Eom T.-S.,Dankook University | Hwang H.-J.,Seoul National University | Park H.-G.,Seoul National University | Lee C.-N.,SEN Structural Engineers Co. | Kim H.-S.,SEN Structural Engineers Co.
Journal of Structural Engineering (United States) | Year: 2014

In the proposed composite [prefabricated steel-reinforced concrete (PSRC)] column, steel angles located at the corners of the cross section are weld connected with tie bars to provide a bond for the steel angles, shear resistance, and lateral confinement. In this paper, simply supported PSRC specimens were tested to investigate their flexural strength and ductility. For comparison, a conventional concrete-encased H-section specimen was also tested. The test parameters were the steel ratio of the angle section and the spacing of the tie bars. The flexural, shear, and bond strengths of the test specimens correlated well with predictions. The flexural strength and stiffness of the PSRC specimens were significantly greater than those of the conventional composite specimen with the same steel area. However, at large inelastic deformations, the PSRC specimens were vulnerable to the bond failure between the steel angle and concrete and the tensile fracture of the angle at the weld-connection to the tie bars. When the bond strength between the steel angles and concrete was greater than the demand, the PSRC specimens exhibited ductile behavior after flexural yielding. © 2013 American Society of Civil Engineers.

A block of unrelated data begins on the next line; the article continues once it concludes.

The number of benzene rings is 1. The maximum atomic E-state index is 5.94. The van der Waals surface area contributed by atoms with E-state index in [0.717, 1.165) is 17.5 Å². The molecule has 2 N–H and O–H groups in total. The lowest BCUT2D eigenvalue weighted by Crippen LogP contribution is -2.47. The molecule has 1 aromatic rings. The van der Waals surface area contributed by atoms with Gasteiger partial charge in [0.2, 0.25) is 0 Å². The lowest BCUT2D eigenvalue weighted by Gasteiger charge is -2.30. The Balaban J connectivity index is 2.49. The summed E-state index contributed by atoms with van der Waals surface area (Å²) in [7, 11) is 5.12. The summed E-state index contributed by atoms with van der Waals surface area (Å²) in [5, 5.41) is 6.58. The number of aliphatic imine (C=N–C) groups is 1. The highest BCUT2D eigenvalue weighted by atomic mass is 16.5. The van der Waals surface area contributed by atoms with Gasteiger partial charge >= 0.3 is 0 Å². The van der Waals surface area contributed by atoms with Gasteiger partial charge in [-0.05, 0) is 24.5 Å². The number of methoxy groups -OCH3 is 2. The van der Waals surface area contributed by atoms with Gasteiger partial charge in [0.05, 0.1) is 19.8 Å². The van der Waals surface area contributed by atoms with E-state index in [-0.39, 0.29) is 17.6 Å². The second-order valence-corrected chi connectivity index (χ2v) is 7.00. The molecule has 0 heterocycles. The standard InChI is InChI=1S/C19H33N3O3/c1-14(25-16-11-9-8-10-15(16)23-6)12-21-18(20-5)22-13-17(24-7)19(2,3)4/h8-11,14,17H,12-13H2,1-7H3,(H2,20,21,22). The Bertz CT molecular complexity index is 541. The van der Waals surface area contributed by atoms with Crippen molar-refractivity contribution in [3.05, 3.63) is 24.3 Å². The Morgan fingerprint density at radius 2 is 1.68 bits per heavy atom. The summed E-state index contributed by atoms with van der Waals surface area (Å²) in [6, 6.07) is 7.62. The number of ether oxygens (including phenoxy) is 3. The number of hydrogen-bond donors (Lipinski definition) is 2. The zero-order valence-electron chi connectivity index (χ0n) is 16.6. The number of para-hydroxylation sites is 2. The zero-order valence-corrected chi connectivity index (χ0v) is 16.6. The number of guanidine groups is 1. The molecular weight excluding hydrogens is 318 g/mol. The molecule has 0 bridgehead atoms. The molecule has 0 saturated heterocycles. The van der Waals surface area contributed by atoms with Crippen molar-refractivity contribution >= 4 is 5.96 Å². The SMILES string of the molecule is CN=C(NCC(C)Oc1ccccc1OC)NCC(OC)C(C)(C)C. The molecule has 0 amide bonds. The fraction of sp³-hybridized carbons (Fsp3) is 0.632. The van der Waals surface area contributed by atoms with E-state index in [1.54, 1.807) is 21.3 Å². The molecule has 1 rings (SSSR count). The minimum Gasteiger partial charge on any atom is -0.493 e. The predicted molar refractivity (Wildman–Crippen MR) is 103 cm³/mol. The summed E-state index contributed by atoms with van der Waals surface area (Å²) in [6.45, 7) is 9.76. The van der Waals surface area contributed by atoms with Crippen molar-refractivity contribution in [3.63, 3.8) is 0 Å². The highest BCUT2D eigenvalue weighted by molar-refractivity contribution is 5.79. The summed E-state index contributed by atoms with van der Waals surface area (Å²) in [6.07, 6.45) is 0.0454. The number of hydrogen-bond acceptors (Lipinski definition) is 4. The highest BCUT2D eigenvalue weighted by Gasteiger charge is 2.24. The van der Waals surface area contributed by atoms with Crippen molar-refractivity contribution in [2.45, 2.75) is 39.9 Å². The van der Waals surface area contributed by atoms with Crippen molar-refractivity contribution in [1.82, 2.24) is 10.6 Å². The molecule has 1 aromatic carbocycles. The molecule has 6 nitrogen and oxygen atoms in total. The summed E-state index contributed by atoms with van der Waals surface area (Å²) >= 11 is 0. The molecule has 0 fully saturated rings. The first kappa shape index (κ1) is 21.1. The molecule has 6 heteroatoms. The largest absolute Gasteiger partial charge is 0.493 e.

Lee C.-H.,Seoul National University | Park H.-G.,Seoul National University | Park C.-H.,Seoul National University | Hwang H.-J.,Seoul National University | And 3 more authors.
Journal of Structural Engineering (United States) | Year: 2013

In this study, the cyclic seismic performance of a concrete-filled U-shaped steel beam to H-shaped steel column connections was experimentally evaluated. The concrete-filled U-shaped steel beams were compositely attached to the concrete floor slab. The test was conducted in two stages. The first testing program was carried out on one-sided moment connections to find the most promising connecting scheme. The strengthening scheme, or welding steel plates to the beam bottom flange with minimized stress concentration, was shown to be the most satisfactory, and it was used in the second-stage test on two full-scale cruciform specimens. Considering the unique constructional nature of the proposed composite connections, the critical limit states such as weld fracture, local buckling, concrete crushing, and rebar buckling were carefully addressed in designing specimens. Test results showed that the connection details and design procedures proposed in this study can successfully control the critical limit states mentioned previously. The proposed connection detail successfully pushed the plastic hinging to the tip of the strengthened zone as intended in design, thus effectively protecting the more vulnerable beam-to-column welded joint. The specimens typically exhibited a maximum story drift capacity of more than 5.5% rad, exceeding the minimum limit of 4% rad required of special moment frames. Four of the five specimens tested in this study eventually failed because of a low-cycle fatigue fracture across the beam bottom flange at a high story drift greater than 5.0% rad. © 2013 American Society of Civil Engineers.